"In our view, it's clear to us [that we were invited], and based on the timeline, I think the American public is going to be extremely surprised with all of the details...," her husband later added.
Congressional lawmakers are still unsatisfied with those details, however, and are still calling for an extensive investigation into the Secret Service's mishap last week and ability to protect the president at future events.
"I have the utmost respect for the Secret Service. I think they do a terrific job," Rep. Peter King (D-N.Y.) told MSNBC last night, adding "those two should be prosecuted to the fullest extent of the law."
"But obviously, something went wrong here and this was a terrible breach of security," he added. "And so this has to be fully investigated not so much even to find out who did the wrong thing, but why it happened and to make sure it doesn't happen again."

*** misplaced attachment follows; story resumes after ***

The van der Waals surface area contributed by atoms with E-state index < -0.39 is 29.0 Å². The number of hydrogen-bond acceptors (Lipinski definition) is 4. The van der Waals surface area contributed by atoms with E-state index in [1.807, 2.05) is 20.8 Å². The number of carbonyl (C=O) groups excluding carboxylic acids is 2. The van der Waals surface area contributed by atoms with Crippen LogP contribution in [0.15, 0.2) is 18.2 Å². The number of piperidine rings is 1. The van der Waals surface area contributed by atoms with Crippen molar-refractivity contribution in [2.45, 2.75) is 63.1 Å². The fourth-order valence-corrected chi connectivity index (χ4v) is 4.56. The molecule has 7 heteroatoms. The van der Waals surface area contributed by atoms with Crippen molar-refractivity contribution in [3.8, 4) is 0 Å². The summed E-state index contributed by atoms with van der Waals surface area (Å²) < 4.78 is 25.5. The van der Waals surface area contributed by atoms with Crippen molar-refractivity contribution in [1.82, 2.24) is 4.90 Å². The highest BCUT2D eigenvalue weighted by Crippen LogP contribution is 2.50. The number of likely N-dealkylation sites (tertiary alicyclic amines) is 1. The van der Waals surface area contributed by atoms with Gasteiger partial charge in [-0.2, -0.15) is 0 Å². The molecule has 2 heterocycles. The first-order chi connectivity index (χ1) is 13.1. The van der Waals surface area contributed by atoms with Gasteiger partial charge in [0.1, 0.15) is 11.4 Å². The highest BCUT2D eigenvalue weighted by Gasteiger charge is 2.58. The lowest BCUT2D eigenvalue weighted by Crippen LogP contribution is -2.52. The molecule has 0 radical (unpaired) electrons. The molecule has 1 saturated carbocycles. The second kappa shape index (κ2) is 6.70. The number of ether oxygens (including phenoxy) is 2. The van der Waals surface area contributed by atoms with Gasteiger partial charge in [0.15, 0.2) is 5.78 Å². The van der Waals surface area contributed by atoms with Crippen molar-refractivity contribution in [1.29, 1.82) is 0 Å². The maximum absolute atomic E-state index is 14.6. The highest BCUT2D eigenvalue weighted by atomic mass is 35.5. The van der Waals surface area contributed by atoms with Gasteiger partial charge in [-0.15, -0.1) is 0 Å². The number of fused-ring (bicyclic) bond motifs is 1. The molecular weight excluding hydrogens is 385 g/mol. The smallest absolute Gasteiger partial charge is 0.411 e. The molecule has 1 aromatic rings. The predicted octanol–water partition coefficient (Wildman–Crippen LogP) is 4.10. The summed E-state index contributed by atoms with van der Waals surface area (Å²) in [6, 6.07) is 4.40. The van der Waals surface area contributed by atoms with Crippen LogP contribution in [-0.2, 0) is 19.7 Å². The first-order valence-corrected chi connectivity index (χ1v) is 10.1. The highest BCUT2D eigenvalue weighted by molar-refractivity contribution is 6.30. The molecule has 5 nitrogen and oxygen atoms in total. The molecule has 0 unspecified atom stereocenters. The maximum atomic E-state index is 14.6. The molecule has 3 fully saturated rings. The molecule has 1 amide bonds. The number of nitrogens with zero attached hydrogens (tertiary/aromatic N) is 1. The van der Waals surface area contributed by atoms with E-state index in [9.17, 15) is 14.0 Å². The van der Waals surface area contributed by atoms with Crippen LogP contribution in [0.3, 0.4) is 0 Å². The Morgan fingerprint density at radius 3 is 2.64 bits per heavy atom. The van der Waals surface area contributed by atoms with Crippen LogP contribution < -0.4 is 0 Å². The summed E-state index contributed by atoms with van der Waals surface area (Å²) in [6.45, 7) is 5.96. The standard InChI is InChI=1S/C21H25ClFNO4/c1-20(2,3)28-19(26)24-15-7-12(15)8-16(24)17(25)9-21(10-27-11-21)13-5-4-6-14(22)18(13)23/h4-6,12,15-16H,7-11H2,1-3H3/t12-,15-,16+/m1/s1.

Nevertheless, the Salahis maintained Tuesday morning they were cooperating with investigators and would "continue to work with the Secret Service throughout this process." But they also said the furor surrounding their attendance at the state dinner -- from their portrayal in news media to the unfolding investigations -- had ultimately "destroyed" their lives.
"We knew the facts... everything will be heard, and right now, its been really unbearable to go through," Michaele explained.